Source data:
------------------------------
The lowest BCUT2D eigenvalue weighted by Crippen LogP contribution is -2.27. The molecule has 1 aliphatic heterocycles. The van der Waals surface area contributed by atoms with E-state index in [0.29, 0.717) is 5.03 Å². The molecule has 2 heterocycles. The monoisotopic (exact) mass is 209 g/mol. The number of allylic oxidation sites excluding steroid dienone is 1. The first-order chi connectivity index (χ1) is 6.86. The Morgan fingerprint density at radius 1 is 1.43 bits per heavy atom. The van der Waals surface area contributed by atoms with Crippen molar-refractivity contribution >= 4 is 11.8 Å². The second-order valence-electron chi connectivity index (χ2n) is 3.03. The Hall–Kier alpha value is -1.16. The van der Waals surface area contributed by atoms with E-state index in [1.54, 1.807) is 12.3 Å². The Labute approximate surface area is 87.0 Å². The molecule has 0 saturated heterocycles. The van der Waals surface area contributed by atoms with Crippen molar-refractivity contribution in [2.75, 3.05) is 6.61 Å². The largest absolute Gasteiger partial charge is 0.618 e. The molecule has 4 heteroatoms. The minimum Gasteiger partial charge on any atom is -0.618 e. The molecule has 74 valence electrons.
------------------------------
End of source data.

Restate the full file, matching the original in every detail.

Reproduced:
The lowest BCUT2D eigenvalue weighted by Crippen LogP contribution is -2.27. The molecule has 1 aliphatic heterocycles. The van der Waals surface area contributed by atoms with E-state index in [0.29, 0.717) is 5.03 Å². The molecule has 2 heterocycles. The monoisotopic (exact) mass is 209 g/mol. The number of allylic oxidation sites excluding steroid dienone is 1. The first-order chi connectivity index (χ1) is 6.86. The Morgan fingerprint density at radius 1 is 1.43 bits per heavy atom. The van der Waals surface area contributed by atoms with Crippen molar-refractivity contribution >= 4 is 11.8 Å². The second-order valence-electron chi connectivity index (χ2n) is 3.03. The Hall–Kier alpha value is -1.16. The van der Waals surface area contributed by atoms with E-state index in [1.54, 1.807) is 12.3 Å². The Labute approximate surface area is 87.0 Å². The molecule has 0 saturated heterocycles. The van der Waals surface area contributed by atoms with Crippen molar-refractivity contribution in [2.75, 3.05) is 6.61 Å². The largest absolute Gasteiger partial charge is 0.618 e. The molecule has 4 heteroatoms. The minimum Gasteiger partial charge on any atom is -0.618 e. The molecule has 74 valence electrons.